Ottawa, Manitoba announce $400K for Western Canada's first PPE testing facility

Winnipeg will be home to Western Canada's first testing facility for personal protective equipment, the federal government announced Thursday.

Orthopaedic Innovation Centre in Winnipeg will set up testing services to help secure domestic supply

The federal government says the investment, half of which will be provided by the province, will help speed up standard-testing of PPE made in Canada, allowing it to get to health-care workers more quickly. (Nicholas Pfosi/Reuters)

Winnipeg will be home to Western Canada's first testing facility for personal protective equipment, the federal government announced Thursday.

The Manitoba and federal governments are investing a combined total of $399,647 toward the Orthopeadic Innovation Centre, which will use the money to set up testing services for PPE that will ensure respiratory products being made in Canada are up to code.

"The problem that we face is [PPE] cannot be tested in Canada because there was no testing facility. It was sent to the U.S.," federal Minister of Economic Development Mélanie Joly told CBC News.

"By having this first Western Canada testing facility, we're changing that and we're making sure that Canadians can have access to it quicker."

When the COVID-19 pandemic first hit, the entire world rushed to order the PPE health-care workers needed to battle the virus. But the global demand, limited supply and international supply chains made it difficult to get the products on Canadian soil from overseas.

As a result, many provinces, including Manitoba, sought the services of local companies to repurpose their facilities and manufacture the needed products.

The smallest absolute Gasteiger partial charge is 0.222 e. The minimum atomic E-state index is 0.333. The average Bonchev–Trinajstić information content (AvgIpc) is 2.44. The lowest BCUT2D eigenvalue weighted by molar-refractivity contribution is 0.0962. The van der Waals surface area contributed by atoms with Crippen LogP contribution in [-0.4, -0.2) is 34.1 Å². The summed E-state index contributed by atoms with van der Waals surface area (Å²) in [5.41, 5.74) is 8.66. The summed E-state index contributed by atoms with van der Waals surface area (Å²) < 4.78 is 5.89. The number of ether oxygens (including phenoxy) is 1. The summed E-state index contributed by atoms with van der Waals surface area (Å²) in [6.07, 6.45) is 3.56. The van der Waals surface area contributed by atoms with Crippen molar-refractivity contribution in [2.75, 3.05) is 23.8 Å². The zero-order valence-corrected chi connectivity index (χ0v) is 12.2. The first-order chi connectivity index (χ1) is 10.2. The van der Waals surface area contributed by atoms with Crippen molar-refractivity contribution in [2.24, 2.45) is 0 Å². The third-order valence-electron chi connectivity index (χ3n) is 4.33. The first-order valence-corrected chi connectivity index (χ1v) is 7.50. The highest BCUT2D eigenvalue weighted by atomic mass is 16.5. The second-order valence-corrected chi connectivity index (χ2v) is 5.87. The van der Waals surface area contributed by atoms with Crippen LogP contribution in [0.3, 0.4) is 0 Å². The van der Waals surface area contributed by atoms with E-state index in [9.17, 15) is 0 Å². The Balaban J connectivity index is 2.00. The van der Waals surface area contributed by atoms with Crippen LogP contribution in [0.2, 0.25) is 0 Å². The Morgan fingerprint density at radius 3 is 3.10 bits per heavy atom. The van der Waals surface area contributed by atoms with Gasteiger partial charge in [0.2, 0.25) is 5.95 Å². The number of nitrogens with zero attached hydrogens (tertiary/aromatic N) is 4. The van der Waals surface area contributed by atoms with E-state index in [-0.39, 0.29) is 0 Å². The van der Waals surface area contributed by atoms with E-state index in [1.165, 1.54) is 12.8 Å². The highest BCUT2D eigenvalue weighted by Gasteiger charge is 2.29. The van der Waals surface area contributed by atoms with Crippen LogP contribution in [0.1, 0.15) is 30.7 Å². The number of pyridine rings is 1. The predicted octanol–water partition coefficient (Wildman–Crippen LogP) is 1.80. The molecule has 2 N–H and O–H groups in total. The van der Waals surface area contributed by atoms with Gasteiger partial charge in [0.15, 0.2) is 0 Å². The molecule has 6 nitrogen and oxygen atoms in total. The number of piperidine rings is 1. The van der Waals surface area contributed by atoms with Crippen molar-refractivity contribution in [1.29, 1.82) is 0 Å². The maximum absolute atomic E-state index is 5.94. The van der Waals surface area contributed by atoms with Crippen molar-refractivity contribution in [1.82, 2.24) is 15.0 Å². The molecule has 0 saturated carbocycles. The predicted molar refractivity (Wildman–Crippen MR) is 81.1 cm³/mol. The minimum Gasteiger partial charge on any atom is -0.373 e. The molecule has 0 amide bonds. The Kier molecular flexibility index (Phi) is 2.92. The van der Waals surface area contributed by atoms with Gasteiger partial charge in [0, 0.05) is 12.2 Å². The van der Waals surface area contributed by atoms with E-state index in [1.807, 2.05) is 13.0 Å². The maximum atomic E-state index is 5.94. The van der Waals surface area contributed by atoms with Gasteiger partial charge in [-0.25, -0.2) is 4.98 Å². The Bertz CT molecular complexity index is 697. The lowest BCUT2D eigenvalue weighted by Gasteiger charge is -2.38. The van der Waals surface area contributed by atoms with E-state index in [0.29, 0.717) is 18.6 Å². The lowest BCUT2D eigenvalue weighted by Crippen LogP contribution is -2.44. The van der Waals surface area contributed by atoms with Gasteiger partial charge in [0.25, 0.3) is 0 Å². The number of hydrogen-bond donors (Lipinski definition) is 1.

But the locally made PPE still needs to be tested to ensure it meets the proper standards. Right now, the wait time before respiratory products are tested is 12 weeks, the release said.

With the help of the new testing services coming to Winnipeg, though, that wait time is expected to drop to less than two weeks.

"The COVID-19 pandemic has made it clear that we need local, secure supply chains for critical medical products, including personal protective equipment," Reg Helwer, Manitoba's minister of central services, said in a news release about the announcement.

"This initiative will help these local companies access rapid testing of these products, ensuring our front-line health providers have the products they need to ensure safe, quality care for patients across the province."

Helwer said the province's share of the investment is $200,000. The rest is coming from Western Economic Diversification Canada, a federal agency focused on economic development in Western Canada, said Joly.

The Orthopaedic Innovation Centre, located near Concordia Hospital, will provide testing, measurement, consulting, product development and digital manufacturing services on a cost-recovery basis for various industrie.

The centre will also assess and develop new technologies for those industries.

"We wanted this lab to have a lot of robust capability," Martin Petrak, president and CEO of the Orthopaedic Innovation Centre, said during a news conference about the investment on Thursday.

That includes testing the material that will be used to make PPE, "prior to when it's even cut up and put into the shape of a mask, right through to testing an end product," he said.

"We have to be able to help innovators, develop new designs, get through testing of final designs, prior to going into full production, as well as taking existing designs that are on the market and verifying that they meet the standards required by Health Canada."

The facility is mainly going to focus on testing medical-grade N95 respirators, Joly told CBC News, but that could change depending on what equipment local businesses are making.

The equipment needed for testing has been ordered and should arrive within two weeks, said Petrak, and testing services should start in about three to four weeks from now.


Nicholas Frew is an online reporter with CBC Edmonton who focuses mainly on data-driven stories. Hailing from Newfoundland and Labrador, Frew moved to Halifax to attend journalism school. He has previously worked for CBC newsrooms in Manitoba and Saskatchewan. Before joining CBC, he interned at the Winnipeg Free Press. You can reach him at


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